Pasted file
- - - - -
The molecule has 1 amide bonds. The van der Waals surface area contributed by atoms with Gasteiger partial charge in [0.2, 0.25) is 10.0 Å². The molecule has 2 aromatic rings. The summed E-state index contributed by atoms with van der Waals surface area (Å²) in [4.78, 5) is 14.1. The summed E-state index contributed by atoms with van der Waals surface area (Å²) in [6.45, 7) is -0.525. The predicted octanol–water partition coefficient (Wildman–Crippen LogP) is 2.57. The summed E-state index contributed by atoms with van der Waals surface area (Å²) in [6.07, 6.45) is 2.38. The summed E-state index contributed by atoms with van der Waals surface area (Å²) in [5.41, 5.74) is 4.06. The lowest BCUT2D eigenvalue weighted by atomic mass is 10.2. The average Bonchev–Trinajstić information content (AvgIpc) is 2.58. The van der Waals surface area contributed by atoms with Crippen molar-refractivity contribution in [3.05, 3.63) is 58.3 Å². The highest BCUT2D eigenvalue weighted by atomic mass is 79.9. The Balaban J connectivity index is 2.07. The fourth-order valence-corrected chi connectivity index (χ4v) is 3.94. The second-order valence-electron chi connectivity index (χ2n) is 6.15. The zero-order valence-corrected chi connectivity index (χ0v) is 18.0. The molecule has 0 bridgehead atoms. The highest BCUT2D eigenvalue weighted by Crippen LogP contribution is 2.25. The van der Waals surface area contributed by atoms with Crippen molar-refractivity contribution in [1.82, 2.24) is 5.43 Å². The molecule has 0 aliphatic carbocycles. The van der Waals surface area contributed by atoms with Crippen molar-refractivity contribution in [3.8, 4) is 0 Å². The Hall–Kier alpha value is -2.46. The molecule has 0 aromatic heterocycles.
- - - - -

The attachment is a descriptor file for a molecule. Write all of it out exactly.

The molecule has 1 amide bonds. The van der Waals surface area contributed by atoms with Gasteiger partial charge in [0.2, 0.25) is 10.0 Å². The molecule has 2 aromatic rings. The summed E-state index contributed by atoms with van der Waals surface area (Å²) in [4.78, 5) is 14.1. The summed E-state index contributed by atoms with van der Waals surface area (Å²) in [6.45, 7) is -0.525. The predicted octanol–water partition coefficient (Wildman–Crippen LogP) is 2.57. The summed E-state index contributed by atoms with van der Waals surface area (Å²) in [6.07, 6.45) is 2.38. The summed E-state index contributed by atoms with van der Waals surface area (Å²) in [5.41, 5.74) is 4.06. The lowest BCUT2D eigenvalue weighted by atomic mass is 10.2. The average Bonchev–Trinajstić information content (AvgIpc) is 2.58. The van der Waals surface area contributed by atoms with Crippen molar-refractivity contribution in [3.05, 3.63) is 58.3 Å². The highest BCUT2D eigenvalue weighted by atomic mass is 79.9. The Balaban J connectivity index is 2.07. The fourth-order valence-corrected chi connectivity index (χ4v) is 3.94. The second-order valence-electron chi connectivity index (χ2n) is 6.15. The zero-order valence-corrected chi connectivity index (χ0v) is 18.0. The molecule has 0 bridgehead atoms. The highest BCUT2D eigenvalue weighted by Crippen LogP contribution is 2.25. The van der Waals surface area contributed by atoms with Crippen molar-refractivity contribution in [1.82, 2.24) is 5.43 Å². The molecule has 0 aliphatic carbocycles. The van der Waals surface area contributed by atoms with Crippen molar-refractivity contribution in [3.8, 4) is 0 Å². The Hall–Kier alpha value is -2.46. The molecule has 0 aromatic heterocycles.